I'm back again scrutinising the Milky Way of your ultrasound, scanning the dark matter, the nothingness, that now the heads say is chockablock with quarks & squarks, gravitons & gravitini, photons & photinos. Our sprout, who art there inside the spacecraft of your ma, the time capsule of this printout, hurling & whirling towards us, it's all daft on this earth. Our alien who art in the heavens, our Martian, our little green man, we're anxious to make contact, to ask divers questions about the heavendom you hail from, to discuss the whole shebang of the beginning&end, the pre-big-bang untime before you forget the why and lie of thy first place. And, our friend, to say Welcome, that we mean no harm, we'd die for you even, that we pray you're not here to subdue us, that we'd put away our ray guns, missiles, attitude and share our world with you, little big head, if only you stay.
Waking with Russell Don Paterson
Whatever the difference is, it all began the day we woke up face-to-face like lovers and his four-day-old smile dawned on him again, possessed him, till it would not fall or waver; and I pitched back not my old hard-pressed grin but his own smile, or one I'd rediscovered.
Dear son, I was mezzo del' cammin and the true path was as lost to me as ever when you cut in front and lit it as you ran.
See how the true gift never leaves the giver: returned and redelivered, it rolled on until the smile poured through us like a river.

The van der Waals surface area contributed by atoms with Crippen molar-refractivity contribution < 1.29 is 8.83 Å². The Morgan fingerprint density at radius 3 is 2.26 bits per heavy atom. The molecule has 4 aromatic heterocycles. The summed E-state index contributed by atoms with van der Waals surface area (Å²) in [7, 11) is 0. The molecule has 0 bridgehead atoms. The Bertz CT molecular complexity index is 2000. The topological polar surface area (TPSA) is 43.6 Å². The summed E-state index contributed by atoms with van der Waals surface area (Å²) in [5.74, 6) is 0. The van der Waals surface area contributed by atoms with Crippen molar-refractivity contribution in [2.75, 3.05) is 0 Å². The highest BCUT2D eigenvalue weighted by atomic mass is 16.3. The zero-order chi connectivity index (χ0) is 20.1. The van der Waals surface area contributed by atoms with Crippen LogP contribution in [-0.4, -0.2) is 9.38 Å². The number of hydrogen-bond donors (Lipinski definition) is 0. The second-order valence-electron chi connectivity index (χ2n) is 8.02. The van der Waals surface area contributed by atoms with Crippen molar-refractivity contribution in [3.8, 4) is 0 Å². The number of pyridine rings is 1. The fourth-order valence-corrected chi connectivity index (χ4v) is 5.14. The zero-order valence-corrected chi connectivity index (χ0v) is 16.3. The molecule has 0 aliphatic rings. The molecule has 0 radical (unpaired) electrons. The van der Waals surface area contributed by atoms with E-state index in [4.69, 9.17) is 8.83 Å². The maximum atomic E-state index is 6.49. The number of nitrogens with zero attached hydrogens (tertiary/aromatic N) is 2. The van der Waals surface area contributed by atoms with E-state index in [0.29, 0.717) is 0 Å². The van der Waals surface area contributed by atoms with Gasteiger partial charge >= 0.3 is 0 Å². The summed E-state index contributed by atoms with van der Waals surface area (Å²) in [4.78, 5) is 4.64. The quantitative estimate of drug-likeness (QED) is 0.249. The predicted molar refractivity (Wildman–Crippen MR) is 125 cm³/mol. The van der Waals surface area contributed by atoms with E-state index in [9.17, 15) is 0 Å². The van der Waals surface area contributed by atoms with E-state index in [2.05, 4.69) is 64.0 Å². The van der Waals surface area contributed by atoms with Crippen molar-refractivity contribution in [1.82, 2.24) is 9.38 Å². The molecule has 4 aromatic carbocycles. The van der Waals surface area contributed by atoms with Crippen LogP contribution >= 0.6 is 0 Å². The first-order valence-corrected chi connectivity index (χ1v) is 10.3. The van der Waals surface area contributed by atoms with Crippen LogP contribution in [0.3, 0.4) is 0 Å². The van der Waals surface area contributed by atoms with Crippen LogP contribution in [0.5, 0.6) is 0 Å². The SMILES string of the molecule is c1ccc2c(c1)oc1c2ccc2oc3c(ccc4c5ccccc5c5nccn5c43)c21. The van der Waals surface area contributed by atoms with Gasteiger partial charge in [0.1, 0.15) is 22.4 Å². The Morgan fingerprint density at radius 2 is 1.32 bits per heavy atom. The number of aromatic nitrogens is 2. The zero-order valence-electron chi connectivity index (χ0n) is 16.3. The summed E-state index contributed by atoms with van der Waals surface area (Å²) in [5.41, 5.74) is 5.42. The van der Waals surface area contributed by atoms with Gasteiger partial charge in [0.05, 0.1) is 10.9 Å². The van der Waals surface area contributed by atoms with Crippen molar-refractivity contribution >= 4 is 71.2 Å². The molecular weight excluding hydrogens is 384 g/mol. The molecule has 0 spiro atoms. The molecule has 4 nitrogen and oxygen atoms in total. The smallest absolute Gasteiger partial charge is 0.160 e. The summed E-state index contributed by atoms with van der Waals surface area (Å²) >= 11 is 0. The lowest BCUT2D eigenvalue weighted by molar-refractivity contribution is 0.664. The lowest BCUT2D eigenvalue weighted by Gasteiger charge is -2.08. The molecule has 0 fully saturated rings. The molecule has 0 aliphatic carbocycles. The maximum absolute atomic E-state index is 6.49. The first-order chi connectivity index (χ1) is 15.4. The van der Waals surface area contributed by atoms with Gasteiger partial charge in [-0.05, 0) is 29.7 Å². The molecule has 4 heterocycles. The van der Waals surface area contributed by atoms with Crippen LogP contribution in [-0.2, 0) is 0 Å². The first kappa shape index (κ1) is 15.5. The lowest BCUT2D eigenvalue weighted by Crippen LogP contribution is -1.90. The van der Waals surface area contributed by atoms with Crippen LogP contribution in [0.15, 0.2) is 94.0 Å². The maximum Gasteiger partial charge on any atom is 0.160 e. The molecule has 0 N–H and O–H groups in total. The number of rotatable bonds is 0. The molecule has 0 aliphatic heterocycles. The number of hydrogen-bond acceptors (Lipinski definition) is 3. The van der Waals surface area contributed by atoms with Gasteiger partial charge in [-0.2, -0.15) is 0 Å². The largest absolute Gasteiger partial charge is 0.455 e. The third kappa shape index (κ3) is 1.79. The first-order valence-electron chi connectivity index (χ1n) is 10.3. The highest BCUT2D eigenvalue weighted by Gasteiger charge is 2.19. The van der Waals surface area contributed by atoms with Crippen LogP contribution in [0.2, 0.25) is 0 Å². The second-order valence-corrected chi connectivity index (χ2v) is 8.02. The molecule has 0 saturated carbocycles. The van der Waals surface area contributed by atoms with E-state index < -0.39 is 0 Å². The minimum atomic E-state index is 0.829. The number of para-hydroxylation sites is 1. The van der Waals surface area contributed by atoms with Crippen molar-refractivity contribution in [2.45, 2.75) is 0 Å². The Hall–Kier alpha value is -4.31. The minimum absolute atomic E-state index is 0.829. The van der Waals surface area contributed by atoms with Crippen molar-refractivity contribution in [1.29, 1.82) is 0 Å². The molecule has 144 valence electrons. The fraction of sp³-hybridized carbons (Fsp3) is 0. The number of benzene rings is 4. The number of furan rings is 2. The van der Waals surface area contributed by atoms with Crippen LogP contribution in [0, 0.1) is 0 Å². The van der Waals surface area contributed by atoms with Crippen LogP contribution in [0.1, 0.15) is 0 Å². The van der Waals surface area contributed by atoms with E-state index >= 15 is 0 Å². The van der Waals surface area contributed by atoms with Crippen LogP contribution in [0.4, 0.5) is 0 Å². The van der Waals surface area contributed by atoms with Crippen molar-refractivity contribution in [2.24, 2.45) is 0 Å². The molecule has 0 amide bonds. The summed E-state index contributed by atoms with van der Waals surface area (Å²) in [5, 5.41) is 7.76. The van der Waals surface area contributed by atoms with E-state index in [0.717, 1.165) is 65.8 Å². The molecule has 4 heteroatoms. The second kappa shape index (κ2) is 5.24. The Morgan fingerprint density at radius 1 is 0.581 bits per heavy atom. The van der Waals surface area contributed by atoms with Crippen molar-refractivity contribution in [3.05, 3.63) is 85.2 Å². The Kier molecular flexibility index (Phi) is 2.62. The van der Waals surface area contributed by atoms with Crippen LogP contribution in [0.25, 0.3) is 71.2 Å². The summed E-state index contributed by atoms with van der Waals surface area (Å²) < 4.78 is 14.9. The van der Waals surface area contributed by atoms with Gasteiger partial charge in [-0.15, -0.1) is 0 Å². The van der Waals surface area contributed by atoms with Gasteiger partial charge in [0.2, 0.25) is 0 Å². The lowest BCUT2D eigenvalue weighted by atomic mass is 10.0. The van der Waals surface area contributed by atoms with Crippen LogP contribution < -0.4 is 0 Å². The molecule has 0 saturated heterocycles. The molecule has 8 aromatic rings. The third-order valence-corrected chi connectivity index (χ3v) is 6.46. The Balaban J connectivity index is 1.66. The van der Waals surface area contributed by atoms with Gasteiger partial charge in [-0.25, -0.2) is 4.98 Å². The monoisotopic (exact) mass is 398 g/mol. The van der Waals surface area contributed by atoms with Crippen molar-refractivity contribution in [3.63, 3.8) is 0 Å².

How fine, I thought, this waking amongst men! I kissed your mouth and pledged myself forever.
The Floating Rib Lucia Perillo
Because a woman had eaten something when a man told her not to. Because the man who told her not to had made her from another man's bones. That's why men badgered the heart-side of her chest, knowing she could not give the bone back, knowing she would always owe them that one bone.
And you could see how older girls who knew their catechism armed themselves against it: with the pike end of teasing combs they scabbarded in pocketbooks that clashed against the jumper's nightwatch plaid.
In the girl's bathroom, you watched them wield the spike in dangerous proximity to their eyes, shepherding the bangs through which they peered like cheetahs in an upside-downward-growing grass.
Then they'd mouth the words to "Runaway" while they ran white lipstick round their lips, white to announce they had no blood so any wound would leave no trace, as Eve's having nothing more to lose must have made lll her fearless. What was weird was how soon the ordinary days started running past them like a river, how willingly they entered it and how they rose up on the other side. Tamed, or god no... your mother: ready to settle with whoever found the bone under her blouse and give it over, and make a life out of the getting back.
To The Dust Of The Road W. S. Merwin
And in the morning you are up again with the way leading through you for a while longer if the wind is motionless when the cars reach where the asphalt ends a mile or so below the main road and the wave you rise into is different every time and you are one with it until you have made your way up to the top of your climb and brightened in that moment of that day and then you turn as when you rose before in fire or wind from the ends of the earth to pause here and you seem to drift away on into nothing to lie down once more until another breath brings you to birth